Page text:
Everybody is a Drawer

Not just that one classmate in 4th grade

Jim Remsik
By Jim Remsik
January 04, 2023

Recently Jen and I were listening to Mike Birbiglia’s Working It Out (Apple Podcasts, Spotify), a podcast hosted by the actor/comedian/storyteller wherein he invites guests to work out new material with him. In episode #86 Putting On Your Art Eyes Mike collaborates with Illustrator and Graphic Journalist Wendy MacNaughton. Right off the bat this seems like an unconventional choice. Who brings an Illustrator who is not a comedian onto a podcast about comedy which is delivered solely via audio? 

We frame most everything we do and its success or failure is dependent on that framing. This premise is as true in comedy & art as it is in software development, each of which at their core are about communication and connecting with your audience. Understanding what they are looking for and how to deliver for them with maximum impact.

“For a long time painting was this thing that represented what we wanted reality to be. So, the Kings would hire the artist to put up these portraits. They didn’t really look like them but it was the idea of what this person looked like and that was considered reality, right?! And then photography came along. Then what is painting if you can actually show what’s real? What happens to painting? Then all of a sudden they are painting like grids, splotches, and splatters. Painting became something totally different because photography was what’s real.

It’s only in the last twenty-five years that people are realizing that the photographers are choosing what’s in and out of the frame. They are choosing the kind of feeling that the photograph is bringing up. It’s totally subjective.

– Wendy MacNaughton on painters, photographers and photojournalism

In creating software the people who develop, project manage, and prioritize it are framing the value that is desirable or possible from the technology. We develop software for our clients and we are often in the position of having to convince them that they are not their customer (or audience). In order to grow the larger audience we have to talk to them and make sure we understand how they will find value in the resultant system. One reason to do that is that people will pay money for systems they find valuable. If you can discover what those things are that are valuable before diving into building you can make sure you’re building the valuable thing first.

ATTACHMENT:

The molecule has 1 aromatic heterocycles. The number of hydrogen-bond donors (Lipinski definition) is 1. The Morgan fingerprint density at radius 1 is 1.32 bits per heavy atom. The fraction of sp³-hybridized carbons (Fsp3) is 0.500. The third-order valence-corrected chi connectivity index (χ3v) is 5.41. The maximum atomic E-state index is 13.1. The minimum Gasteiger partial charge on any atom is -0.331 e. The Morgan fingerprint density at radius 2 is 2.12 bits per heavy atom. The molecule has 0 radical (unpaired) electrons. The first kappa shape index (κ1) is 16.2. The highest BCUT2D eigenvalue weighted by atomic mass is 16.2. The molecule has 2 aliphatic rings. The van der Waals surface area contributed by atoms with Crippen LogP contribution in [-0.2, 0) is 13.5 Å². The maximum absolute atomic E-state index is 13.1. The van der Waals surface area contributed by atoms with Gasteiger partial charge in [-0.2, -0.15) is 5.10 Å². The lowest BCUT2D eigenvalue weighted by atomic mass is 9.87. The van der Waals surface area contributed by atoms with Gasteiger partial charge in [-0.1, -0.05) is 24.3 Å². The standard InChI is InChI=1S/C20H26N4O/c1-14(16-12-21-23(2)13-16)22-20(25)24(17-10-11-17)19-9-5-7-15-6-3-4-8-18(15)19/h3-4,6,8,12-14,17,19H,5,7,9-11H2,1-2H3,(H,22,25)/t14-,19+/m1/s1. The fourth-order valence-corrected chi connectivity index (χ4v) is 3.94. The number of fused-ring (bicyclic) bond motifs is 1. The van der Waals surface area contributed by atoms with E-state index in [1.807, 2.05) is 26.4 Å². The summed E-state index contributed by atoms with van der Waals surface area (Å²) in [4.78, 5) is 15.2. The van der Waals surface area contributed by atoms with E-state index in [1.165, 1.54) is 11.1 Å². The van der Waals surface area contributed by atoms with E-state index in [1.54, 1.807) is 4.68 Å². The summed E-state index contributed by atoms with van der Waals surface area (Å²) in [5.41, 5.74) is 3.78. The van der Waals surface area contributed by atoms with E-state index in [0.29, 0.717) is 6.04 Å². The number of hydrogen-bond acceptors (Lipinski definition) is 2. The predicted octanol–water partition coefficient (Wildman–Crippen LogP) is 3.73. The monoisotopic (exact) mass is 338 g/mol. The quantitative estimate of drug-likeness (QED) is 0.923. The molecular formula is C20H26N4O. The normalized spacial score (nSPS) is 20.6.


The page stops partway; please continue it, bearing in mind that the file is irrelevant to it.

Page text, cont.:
That was a huge revelation for me in college when I took photography and drawing for the first time.[ There’s this conception from childhood that there is one person who is the good artist in the class]. I remember in Fourth grade there was one girl who was The Drawer of the class and the rest of us were like “We are not the drawers.” But the truth is we are all the drawers and we were never corrected on it.

– Mike Birbiglia on being taught he’s not a drawer

One way we develop as a team is to encourage one another to tackle the various skills we use  on projects with specialists on their own. It would be easy for anyone on our team to point to Kelly, Gina, or Glynnis and say “I’m not a drawer, they’re the drawers.” I know that each of them would immediately “No! Come draw with us!” We don’t get better at the things we’re “not good at” by not exercising them when the opportunity arises.

A sheet of white paper with one continuous pen stroke that forms the rough visage of Yossef.

That cross-functionality and opportunity to experiment provides us different perspectives on how we can set one another up for success by understanding what it takes to deliver other portions of a project.

When I got to college I had a screenwriting professor, John Glavin, and I was studying screenwriting very intensely and he said “You should really be taking photography classes and drawing classes if you want to become a screenwriter and make films.” It’s really about framing.

– Mike Birbiglia on being a better filmmaker through drawing and photography

Whether internal amongst the team, with our clients, or their customers we listen and try to understand what points of friction people have and discover capabilities to overcome them. Then together we design the solution and build small success after small success.

If you’re looking for a team to help you discover the right thing to build and help you build it, get in touch.